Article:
Pursuit Racing
Pursuit Racing

Pursuit Racing


Pursuit racing is intended to be a showcase for the best of Scottish road racing here at the Grampian Motorcycle Convention.  Due to the limited size of the track here at Alford we can’t run full blooded races so we run pursuit racing, (an event we borrowed from the world of track cycling) where the bikes start in the same place but are effectively half a lap apart and then spend 3 laps trying to hunt each other down. The winner is the rider who completes their 3 laps in the fastest time.

This is the one event run at the Convention where bikes from different disciplines can race against each other, demonstrating the abilities of the road bikes against the race bikes or off-road bikes or Supermoto bikes or even quad bikes.  A lot depends on the track and the weather conditions, but whatever the conditions surprising results are guaranteed.

Over the last few years we have had many, mainly local riders, including multiple Scottish Superbike Champion Bruce Birnie out on the track, and what entertainment they give us year on year. Who can forget Bruce in relentless pursuit of a considerably more nimble Supermoto bike and the amazing photo finish that took the breath away. The small tight track is quite a leveller with the really big bikes being unable to use their power advantage.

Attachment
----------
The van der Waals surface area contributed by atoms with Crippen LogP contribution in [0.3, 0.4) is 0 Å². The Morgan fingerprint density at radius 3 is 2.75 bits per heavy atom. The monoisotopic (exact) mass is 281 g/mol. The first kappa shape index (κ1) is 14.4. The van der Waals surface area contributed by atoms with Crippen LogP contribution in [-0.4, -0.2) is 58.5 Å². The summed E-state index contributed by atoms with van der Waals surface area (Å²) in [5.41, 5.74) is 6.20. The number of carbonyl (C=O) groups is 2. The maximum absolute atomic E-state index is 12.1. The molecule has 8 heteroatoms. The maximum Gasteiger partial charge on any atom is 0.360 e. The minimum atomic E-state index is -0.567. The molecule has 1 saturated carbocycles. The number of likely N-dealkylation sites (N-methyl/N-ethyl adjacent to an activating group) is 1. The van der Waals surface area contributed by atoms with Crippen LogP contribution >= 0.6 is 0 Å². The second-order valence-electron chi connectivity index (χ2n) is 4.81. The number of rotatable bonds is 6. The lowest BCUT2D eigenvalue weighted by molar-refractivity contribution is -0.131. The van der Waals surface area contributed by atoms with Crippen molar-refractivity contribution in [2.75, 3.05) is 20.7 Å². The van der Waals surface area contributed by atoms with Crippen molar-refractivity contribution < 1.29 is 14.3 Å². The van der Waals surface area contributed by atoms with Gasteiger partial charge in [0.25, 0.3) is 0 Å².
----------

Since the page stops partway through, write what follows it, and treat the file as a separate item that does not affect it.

Track racing in Scotland now only takes place in two venues, Knockhill near Dunfermline and East Fortune near Haddington. This wasn’t always the case though we reckon over time about sixteen circuits have been in use including two run by the Bon Accord Club at Crimond and latterly at Edzell.
Over the years Scotland has produced its fair share of racing heroes and most of them started at East Fortune or Knockhill. Names like Niall Mackenzie, Steve Hislop, Donnie McLeod, Jock Taylor and Brian Morrison to name but a few. These days most newcomers are attracted to racing by taking part in trackdays where the thrill of riding a motorcycle at high speed can be achieved in relative safety and without risking your driving licence.

Now we can’t pretend that road racing is ever going to be cheap, but there are ways to go racing without breaking the bank. The Pre Injection 600 class is designed to be a less expensive way to get started in the road racing sport. Given that the bikes must be standard production bikes running with carburettors, most of the bikes are about 10 years old now, which in turn makes them considerably cheaper to buy and run than a new fuel injected 600.

If you are interested in starting road racing get in touch with us here at the Bon Accord Club and we will put you in touch with the right people or alternatively go on the internet search engines and look for Knockhill Motorsports Club and Melville Motorcycle Club.